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For our 52nd Lovecast Episode, we’ve enlisted the special talents of one of our favorite masters of the funk, Tanner Ross. There are few artists out there in our world of house and techno that pique our interest the way Tanner does. Sometimes he makes house music, sometimes he makes slow burning bass jams that spotlight his influences in hip-hop and funk. You just never know with this one. You can find Tanner’s music on labels like Soul Clap Records, Wolf + Lamb, Dirtybird, No. 19, Freerange, Suol, Touch of Class… you get the point. I think one of the best things about Tanner’s music, however, is that you can always pinpoint his remix without looking at the titling. That’s not to say that his tracks sound the same, they just never sound like anyone else’s on the release. His style is unique and his music is rad. The cover art for this Lovecast really says it all! We took a few moments to chat with our friend and see what he has to say about his music, where he grew up and the things that have influenced him most in his career.
Interview with Tanner Ross:
Where are you from and where do you live now?
I was born and raised in NJ but have been living in Boston since 2005
How was the music scene growing up? How has it influenced your music and shaped you into the producer/dj you are today?
The scene where I grew up was Rock and Punk. The aesthetic of those genres shaped the way i think about music but I don’t necessarily listen to it heavily anymore. My next door neighbors sister was into a lot of different music when I was growing up so I would say that had more of an influence on me than say the “scene”.
How is the music scene where you live today?
Boston has a bit of everything. The dance music isn’t very large but it is very tight knit which I like.
When did music production become a serious part of your life? When did you know that you were going to continue on doing this professionally?
When I was 15 years old I got my first drum machine and it was all over after that.
How do you like working in collaboration with other artists as opposed to working solo?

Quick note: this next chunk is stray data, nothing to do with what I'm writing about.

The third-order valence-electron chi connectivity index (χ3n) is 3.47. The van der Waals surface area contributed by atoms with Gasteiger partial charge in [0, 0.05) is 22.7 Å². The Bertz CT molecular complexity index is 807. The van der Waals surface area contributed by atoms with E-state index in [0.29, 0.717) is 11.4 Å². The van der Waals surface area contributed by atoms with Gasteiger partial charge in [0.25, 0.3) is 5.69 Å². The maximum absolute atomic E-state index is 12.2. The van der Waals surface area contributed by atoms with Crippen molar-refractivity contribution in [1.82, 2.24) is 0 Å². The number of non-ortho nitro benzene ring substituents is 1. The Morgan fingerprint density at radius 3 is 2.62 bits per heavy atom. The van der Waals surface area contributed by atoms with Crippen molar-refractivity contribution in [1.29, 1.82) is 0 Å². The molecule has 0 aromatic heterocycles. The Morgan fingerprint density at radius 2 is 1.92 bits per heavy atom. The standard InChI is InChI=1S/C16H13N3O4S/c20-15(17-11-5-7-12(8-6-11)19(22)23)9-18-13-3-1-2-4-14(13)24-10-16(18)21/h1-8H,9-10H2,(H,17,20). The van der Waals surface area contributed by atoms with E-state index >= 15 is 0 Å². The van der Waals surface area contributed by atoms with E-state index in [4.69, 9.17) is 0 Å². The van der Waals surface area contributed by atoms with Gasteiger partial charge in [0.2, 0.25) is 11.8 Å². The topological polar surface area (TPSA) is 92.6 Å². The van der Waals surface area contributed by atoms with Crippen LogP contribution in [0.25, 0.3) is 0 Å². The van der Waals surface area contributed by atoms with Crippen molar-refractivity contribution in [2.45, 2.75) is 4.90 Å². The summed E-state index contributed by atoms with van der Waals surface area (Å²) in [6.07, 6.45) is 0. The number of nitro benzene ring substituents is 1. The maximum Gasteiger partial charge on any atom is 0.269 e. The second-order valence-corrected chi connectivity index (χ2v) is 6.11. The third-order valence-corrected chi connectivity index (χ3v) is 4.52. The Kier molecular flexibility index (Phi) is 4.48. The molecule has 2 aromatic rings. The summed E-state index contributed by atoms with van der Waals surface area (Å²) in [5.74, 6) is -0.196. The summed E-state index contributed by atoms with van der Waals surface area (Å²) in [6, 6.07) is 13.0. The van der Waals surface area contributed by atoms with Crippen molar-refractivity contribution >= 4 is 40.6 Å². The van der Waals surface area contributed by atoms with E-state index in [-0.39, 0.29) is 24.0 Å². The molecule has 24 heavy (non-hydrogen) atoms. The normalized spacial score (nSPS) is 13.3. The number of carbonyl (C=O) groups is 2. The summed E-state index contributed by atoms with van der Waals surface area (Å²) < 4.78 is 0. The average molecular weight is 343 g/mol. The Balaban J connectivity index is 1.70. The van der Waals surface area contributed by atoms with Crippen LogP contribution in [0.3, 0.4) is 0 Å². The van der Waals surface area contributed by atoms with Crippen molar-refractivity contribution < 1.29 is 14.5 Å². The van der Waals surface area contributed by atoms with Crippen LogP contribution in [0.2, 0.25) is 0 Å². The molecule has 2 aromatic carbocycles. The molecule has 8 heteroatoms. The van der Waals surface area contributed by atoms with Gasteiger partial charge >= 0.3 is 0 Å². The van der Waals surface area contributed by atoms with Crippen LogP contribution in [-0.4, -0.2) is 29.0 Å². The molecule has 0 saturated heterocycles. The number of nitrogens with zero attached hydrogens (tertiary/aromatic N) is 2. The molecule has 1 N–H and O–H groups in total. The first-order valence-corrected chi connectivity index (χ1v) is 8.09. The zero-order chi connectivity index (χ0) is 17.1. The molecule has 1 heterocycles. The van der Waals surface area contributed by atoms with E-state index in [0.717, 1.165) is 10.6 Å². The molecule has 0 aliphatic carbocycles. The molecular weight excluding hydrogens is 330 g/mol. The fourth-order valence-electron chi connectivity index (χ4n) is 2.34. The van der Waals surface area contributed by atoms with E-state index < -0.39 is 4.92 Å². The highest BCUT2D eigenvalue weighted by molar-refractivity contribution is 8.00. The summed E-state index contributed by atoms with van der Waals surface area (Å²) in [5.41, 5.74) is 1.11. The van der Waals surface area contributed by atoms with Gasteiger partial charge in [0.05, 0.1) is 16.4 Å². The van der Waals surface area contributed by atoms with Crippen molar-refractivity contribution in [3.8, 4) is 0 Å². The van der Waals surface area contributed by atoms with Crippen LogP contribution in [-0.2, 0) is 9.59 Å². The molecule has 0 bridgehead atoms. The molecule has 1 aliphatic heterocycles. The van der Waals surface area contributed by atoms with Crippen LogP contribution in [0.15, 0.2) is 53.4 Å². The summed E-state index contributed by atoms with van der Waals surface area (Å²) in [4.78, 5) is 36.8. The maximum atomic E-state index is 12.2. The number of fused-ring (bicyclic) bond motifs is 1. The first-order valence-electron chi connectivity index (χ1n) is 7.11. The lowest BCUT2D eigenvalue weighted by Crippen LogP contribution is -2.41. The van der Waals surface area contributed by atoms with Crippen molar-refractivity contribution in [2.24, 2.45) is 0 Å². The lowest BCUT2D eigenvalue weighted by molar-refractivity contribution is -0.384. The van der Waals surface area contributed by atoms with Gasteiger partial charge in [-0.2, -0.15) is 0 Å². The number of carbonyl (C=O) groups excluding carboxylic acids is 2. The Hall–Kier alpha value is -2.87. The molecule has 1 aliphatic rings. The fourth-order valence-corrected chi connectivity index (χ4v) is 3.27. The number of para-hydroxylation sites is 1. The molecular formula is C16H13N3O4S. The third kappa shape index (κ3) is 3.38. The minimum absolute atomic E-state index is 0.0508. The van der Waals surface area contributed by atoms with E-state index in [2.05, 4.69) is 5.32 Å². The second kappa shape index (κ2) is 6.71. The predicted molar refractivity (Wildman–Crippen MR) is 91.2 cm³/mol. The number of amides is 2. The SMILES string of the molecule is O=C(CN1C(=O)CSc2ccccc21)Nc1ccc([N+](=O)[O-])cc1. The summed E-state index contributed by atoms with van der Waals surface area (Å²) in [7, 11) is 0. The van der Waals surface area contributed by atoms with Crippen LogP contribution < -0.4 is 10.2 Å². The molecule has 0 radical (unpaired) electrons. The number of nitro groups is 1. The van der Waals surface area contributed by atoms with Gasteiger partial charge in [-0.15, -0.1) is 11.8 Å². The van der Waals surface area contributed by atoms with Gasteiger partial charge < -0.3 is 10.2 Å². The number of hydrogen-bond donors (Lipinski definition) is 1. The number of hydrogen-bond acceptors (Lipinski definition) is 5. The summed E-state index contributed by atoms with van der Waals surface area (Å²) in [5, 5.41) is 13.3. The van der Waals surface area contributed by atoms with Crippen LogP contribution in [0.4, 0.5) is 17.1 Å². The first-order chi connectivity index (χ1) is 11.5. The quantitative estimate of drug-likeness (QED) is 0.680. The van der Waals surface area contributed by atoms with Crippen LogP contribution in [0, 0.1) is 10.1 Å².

Collaboration is an integral part of my life. That said, it is important to take a lot for yourself to digest everything that was learned in the collaborative process.
How important is where one lives for a career in music production?
With the internet, I think you could live on an island and do just as well as living in New York or any other major city. Production takes a lot of patience and hard work / time. If you put a lot of time in you will get the knowledge in return.
What advice would you give to aspiring producers?
Besides working on your craft I would say that being a social person is incredibly important in this day in age. You can be the sickest producer on the planet but if you don’t but in a lot of time socially you are not going to get very far.. or it will take a long time.
Can you tell us one record or song that has changed your life?
Parliament Funkadelic changed my life. Free your mind and your ass will follow!
What are the best things about being on the road? Worst? Best moment on the road?
Seeing the world! Hangovers while traveling are the worst. Every weekend is the best when I get to play with my friends and spread the gospel of music.
Is there anything special coming up here in the near future that people should know about?
Im about to release a mixtape / beat tape of music that I have been working on with my friends over the past few months which I am very excited about.
What is your drink of choice?
At the moment, since Im in Bali.. Pina Colada